var task = Request.Content.ReadAsMultipartAsync(streamProvider)
	      .ContinueWith<IEnumerable<int>>(t =>
    {
      if (t.IsFaulted || t.IsCanceled)
      {
        throw new HttpResponseException(HttpStatusCode.InternalServerError);
      }

      var addedId = streamProvider.Contents.Select(i =>
      {
        Stream stream = i.ReadAsStreamAsync().Result;                      

        // Insert your own code to deal with the Stream.  
        // In my case, I called my code that wrote the image to 
        // database and returned the image's id in imageId such as below.
        int imageId = DatabaseCode(stream);
        return imageId;
      });
      return addedId;
    });
    return task;
  }
  catch (Exception ex)
  {
    throw new HttpResponseException(Request.CreateResponse(
	HttpStatusCode.NotAcceptable, 
	"Error: " + ex.Message));
  }
}

This is a minor tweak to the code from the samples linked above but I thought this might be of use to the next person, or even my future self, who attempts to store images elsewhere than directly to disk as I had to do.

If you found this post helpful or wish to constructively point out improvements, leave me a comment!

Happy coding!

Hackathon: An experience worth living

Last Friday, I participated in my first ever Hackathon. It was the second such event sponsored by my employer. The event was held from noon to midnight and attended by approximately 13 developers from various geographical locations.

Two of us participated from the Canadian office and partnered on a small feature. Others connected via VPN (Virtual Private Network) while a small core group ran a tight ship in the bowels of our main development centre* in central US.

First, a bit of background information. My company creates and sells assessment software for use in kindergarten to grade 12 schools with a focus on math and reading comprehension. Students are encouraged to take quizzes to validate their understanding of curriculum concepts. Teachers can then report on results and identify which concepts need to be taught more in-depth or which students require more assistance.

The challenge for this Hackathon? Given an event notification that a student has started or completed a quiz, what useful subsidiary steps could we take? My partner and I chose to code a book recommendation engine. When Student A clicks to start a quiz, our engine would get notified with information about the book such as its author, reading difficulty level, number of words, and whether the book was fiction or non-fiction. Given that information, our engine would search a library of available books to find three titles Student A might like to read next.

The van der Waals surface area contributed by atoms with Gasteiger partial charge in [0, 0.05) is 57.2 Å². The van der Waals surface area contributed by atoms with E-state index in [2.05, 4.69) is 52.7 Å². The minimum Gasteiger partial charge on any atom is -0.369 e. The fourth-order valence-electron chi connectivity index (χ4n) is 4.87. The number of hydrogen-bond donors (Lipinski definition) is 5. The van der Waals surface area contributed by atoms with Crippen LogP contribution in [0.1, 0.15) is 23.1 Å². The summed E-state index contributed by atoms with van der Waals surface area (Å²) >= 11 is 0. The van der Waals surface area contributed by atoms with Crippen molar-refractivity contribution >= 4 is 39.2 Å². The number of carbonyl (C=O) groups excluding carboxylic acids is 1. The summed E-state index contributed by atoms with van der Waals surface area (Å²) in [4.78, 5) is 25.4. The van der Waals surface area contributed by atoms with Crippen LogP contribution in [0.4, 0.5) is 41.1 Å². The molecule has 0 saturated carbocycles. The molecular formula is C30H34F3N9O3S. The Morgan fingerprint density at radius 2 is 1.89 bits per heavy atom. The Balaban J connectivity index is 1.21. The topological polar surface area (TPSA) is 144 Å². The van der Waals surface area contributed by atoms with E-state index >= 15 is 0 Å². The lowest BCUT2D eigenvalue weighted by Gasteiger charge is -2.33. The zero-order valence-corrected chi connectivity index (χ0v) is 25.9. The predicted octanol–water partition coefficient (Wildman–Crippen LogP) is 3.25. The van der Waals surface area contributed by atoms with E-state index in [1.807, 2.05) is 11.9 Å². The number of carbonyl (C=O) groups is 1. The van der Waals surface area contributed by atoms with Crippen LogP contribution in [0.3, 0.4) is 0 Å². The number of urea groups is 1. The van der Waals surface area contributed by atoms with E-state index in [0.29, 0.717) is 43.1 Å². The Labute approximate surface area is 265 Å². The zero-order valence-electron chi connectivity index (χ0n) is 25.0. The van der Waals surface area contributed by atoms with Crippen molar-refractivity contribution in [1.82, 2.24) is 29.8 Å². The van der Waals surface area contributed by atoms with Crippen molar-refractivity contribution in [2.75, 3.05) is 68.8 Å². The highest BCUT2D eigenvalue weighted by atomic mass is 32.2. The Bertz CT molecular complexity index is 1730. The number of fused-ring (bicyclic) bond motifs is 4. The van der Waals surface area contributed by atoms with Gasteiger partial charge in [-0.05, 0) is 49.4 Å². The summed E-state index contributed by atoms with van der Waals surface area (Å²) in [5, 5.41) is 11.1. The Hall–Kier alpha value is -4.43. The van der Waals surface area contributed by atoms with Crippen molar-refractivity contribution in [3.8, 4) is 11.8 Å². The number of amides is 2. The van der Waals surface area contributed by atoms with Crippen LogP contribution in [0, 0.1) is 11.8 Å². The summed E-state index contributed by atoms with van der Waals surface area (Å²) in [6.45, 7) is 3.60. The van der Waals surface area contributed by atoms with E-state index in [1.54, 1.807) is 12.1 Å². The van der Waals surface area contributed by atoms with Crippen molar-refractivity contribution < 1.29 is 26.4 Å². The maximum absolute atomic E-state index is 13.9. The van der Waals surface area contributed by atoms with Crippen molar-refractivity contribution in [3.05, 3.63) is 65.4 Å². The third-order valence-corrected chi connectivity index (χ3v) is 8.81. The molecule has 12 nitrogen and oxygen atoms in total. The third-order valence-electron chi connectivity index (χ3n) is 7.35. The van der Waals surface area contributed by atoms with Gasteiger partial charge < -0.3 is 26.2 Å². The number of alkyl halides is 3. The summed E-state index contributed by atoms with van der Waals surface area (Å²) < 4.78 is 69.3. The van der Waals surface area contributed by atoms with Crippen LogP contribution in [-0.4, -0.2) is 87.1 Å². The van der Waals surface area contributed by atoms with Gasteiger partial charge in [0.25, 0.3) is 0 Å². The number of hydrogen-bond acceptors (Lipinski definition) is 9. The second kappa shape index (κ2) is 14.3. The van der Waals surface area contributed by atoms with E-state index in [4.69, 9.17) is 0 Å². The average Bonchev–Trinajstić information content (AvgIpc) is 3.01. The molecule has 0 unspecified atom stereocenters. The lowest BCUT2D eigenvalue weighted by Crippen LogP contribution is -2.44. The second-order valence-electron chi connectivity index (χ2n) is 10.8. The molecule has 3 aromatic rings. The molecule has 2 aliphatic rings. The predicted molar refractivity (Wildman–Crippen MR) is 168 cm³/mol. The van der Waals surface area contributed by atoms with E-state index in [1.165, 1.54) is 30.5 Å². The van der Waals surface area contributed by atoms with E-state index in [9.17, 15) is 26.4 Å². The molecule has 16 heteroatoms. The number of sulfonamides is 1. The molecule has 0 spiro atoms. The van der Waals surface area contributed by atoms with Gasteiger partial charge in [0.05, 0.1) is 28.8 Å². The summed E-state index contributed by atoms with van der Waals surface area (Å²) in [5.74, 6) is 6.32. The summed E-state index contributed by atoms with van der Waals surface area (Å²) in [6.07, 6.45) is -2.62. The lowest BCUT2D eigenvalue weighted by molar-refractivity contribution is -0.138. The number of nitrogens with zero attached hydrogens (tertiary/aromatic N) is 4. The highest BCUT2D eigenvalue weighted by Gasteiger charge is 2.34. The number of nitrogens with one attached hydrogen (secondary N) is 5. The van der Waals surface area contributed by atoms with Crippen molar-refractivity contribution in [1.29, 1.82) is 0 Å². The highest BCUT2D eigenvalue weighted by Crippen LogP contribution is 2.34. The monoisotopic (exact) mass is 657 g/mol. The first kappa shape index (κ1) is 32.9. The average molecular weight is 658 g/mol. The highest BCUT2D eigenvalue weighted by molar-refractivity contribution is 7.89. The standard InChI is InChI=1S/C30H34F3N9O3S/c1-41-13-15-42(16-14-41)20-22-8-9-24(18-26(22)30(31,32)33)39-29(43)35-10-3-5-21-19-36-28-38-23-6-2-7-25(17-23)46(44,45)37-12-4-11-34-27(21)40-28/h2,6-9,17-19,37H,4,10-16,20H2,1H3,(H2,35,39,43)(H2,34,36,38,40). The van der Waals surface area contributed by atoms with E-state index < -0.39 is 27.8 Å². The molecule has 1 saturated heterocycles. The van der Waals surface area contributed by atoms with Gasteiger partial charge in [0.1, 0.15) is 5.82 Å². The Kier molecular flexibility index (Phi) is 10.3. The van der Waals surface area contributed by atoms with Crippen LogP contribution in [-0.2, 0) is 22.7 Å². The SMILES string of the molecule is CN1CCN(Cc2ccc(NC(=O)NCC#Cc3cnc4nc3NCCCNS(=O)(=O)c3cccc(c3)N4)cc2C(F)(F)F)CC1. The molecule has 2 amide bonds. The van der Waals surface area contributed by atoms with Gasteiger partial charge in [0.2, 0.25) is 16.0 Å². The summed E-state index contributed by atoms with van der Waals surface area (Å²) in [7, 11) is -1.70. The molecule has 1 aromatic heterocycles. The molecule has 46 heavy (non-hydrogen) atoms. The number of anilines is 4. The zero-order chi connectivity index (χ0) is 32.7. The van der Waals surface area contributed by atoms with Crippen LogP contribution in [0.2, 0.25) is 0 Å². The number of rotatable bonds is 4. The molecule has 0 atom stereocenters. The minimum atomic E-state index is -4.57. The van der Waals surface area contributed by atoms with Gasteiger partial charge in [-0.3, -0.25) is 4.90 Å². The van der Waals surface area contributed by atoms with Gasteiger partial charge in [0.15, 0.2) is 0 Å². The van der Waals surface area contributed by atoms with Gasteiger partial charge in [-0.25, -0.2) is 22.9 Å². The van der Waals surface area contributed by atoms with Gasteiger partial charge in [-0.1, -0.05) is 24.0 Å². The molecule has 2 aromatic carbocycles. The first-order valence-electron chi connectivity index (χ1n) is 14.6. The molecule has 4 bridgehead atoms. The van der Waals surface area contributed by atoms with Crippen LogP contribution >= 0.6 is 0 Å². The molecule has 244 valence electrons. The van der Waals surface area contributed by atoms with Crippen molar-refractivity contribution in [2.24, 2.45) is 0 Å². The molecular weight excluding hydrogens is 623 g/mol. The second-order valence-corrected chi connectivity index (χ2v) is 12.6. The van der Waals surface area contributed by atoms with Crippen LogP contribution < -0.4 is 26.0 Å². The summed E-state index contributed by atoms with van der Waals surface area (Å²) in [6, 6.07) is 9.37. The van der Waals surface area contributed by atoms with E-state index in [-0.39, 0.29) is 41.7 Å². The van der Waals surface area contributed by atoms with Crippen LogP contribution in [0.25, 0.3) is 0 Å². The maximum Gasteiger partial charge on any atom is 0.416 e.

Books by the same author would be favoured*. So would books of the same type (fiction or non-fiction) as well as books of approximately the same length since we figured a child who’s just completed an early reader is unlikely to be ready to tackle a heavy tome.

Once Student A completes the quiz, a notification is received with the quiz results. If the student performed well on this quiz, our engine would recommend books that were slightly more difficult than the one just read. If, however, the student struggled, it would take that into consideration and recommend books that were slightly easier. Our goal was not to discourage a reader by recommending something too difficult.

The engine would then send an email to Student A’s parents to inform them that their child has just taken a quiz and here are three books we recommend they read next.

A snapshot of our Kanban board towards the end of the evening.

 

Another team chose to sent notification to Twitter whenever a child passed a quiz while yet another chose to create a live heat map that would show where quizzes are being taken in the last few minutes. The solutions were all very different from one another and used a wide variety of available technologies.

This project was a lot of fun to do though, naturally, it was built on a slew of assumptions that would not hold in real-life. For example, that library of books to search through for books to recommend? We made it up. We have that information in the software somewhere but it would have taken too long to make it available for our purposes given that only had 12 hours to work with.

We also made the simplifying assumption that only one quiz was being taken at a time and that the quiz would be started and ended reliably. Limitations that can’t work in real life but make it possible to build a simple prototype which was all we were hoping to produce.

Will we ever implement this kind of functionality in our product? Who can tell? But I sure had fun coding it and I’m already looking forward to the next Hackathon!

* These are not spelling mistakes. I am Canadian! 😉

OneThing I’ve Learned Today: Windows 8 tidbits

Just this past week, I upgraded from Windows 7 (32-bits because my desktop is ancient) to Windows 8. The upgrade went very smoothly which gave me some good vibes about this new operating system.

It’s only been a few days so I’m still getting used to the new Start Menu and the way Metro-style applications work but so far I’ve enjoyed the experience though I’ve had tCharms baro change a few of my habits.